After the seating controversy of 15′ Professor Belli paired the class off into pairs, because groups of three or more means someone isn’t talking. The pairs were given 7 topics to discuss: progress, freedom/individuality, cyborg, gender, controlā†’emotions, doubling, and alternate future. After discussing in pairs there was a class discussion about the topics we were assigned, and the following discussion (WHICH I PARAPHRASED….. A LOT) ensued………….

Joel– In the future society there are huts and farming yet their civilization is highly advance, especially their technology, compared to the present which has advanced architecture, but not technology.

Chris– Luciente’s progress Ā as a character can be seen in the way she deals that with the conflict between her and Bolivar. At the meeting with Parra, the two characters are forced to confront each other. Pg220

Belli– You would think that their are no problems, but in fact there are. When you change circumstances and environments people change. Are people inherently good or bad?

Carl– Connie is cuckoo for cocoa puffs. Madness is a coping mechanism; she connects with people and her delusions as an escape. There is a connection between Dolly on speed and Connie’s madness (273).

Belli– What does it mean to be cuckoo? There are connections to androids dream seen through the way that the sub-humans of those respective societies are treated. What is the proper response to “crappy circumstances”? Isn’t Connie actually responding in a sane way to these traumatic events? Are drugs good or bad?

Randy– Are Connie’s responses comparable to the flight, fight, or freeze response, that someone would have if they are about to be punched in the face?

Danny– Can’t the doctors also be seen as crazy?

Belli– Connie has no freedom; her only freedom is within her own mind, and now she is even going to lose that. Who gets to decide/control?

Leo (the man with the Metallica shirt \m/)– She feels imprisoned which is why she sees the future as a vacation (198). She needs to have some escape.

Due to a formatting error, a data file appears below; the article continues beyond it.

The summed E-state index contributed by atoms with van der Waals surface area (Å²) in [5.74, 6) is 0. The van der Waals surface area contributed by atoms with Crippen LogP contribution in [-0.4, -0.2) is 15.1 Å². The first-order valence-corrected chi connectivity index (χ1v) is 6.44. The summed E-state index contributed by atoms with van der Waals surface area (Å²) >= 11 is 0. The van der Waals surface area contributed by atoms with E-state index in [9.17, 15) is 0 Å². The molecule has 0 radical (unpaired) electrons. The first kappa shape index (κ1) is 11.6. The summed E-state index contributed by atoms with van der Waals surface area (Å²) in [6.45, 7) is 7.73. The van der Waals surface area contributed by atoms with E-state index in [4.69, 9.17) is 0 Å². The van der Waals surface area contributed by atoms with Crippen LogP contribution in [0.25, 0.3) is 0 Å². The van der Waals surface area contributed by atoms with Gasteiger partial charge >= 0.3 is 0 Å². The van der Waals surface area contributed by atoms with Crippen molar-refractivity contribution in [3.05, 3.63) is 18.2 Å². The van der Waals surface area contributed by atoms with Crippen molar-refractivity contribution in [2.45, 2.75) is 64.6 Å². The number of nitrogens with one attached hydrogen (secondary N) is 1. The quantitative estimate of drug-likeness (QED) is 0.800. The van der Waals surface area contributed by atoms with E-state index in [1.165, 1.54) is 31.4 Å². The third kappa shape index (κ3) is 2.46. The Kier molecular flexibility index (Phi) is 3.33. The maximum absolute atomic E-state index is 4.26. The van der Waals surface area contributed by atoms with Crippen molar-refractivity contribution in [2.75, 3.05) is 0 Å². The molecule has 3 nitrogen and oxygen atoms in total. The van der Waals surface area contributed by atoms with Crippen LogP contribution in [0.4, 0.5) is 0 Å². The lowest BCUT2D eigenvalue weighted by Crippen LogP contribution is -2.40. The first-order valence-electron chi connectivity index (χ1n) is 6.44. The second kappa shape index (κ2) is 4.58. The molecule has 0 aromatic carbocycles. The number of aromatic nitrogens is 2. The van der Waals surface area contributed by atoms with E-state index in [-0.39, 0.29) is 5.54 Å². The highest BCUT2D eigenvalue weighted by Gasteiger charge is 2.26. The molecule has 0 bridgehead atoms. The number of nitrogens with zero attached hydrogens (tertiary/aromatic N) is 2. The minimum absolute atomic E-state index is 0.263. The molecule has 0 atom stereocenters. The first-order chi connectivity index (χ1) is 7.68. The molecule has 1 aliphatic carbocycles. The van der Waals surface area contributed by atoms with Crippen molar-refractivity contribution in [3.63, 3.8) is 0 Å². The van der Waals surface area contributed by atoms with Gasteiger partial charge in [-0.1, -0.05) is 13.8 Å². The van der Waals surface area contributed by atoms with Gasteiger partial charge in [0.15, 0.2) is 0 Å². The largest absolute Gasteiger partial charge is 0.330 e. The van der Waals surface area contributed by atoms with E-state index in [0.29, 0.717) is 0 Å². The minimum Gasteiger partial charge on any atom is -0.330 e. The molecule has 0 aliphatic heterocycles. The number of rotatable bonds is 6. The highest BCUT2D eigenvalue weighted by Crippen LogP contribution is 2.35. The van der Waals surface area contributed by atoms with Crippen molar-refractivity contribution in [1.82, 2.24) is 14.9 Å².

Eugene– Are we also question the reality of this world?

Carl– Connie wishes someone would help, but instead has to fall into female stereotypes (186)

Belli– Connie and the other inmates have to fall into gender stereotypes that the ward want them to. Future is meant to show what people could be if they had different opportunities.

Andrew– Limitations of what can be imagined.

Randy– The people of the future were born in test tubes; they were not birthed ina Ā natural way. So then couldn’t they be considered cyborgs?

Andrew– If everyone is birthed through machines despite lots of sexual activity, are the people of the future sterile?

Belli– Where did the motivation for ending female pregnancy come from? Females are held back by biological truths; therefore, it is an equalizing thing (97).

Randy– The word mother is still used; the concept is preserved.

Belli– The society wants to create a sense of equilibrium, but then why not make it so men have the ability to give birth?

Chris– No breasts, no ovaries.

Eugene– Why not get rid of gender overall?

Andrew– Sex is valued in the future society, and it provides a sense of enjoyment.

Belli– Project idea: how would you re-imagine genders, basically a utopia exercise.

Andrew– Third genders exist in some cultures.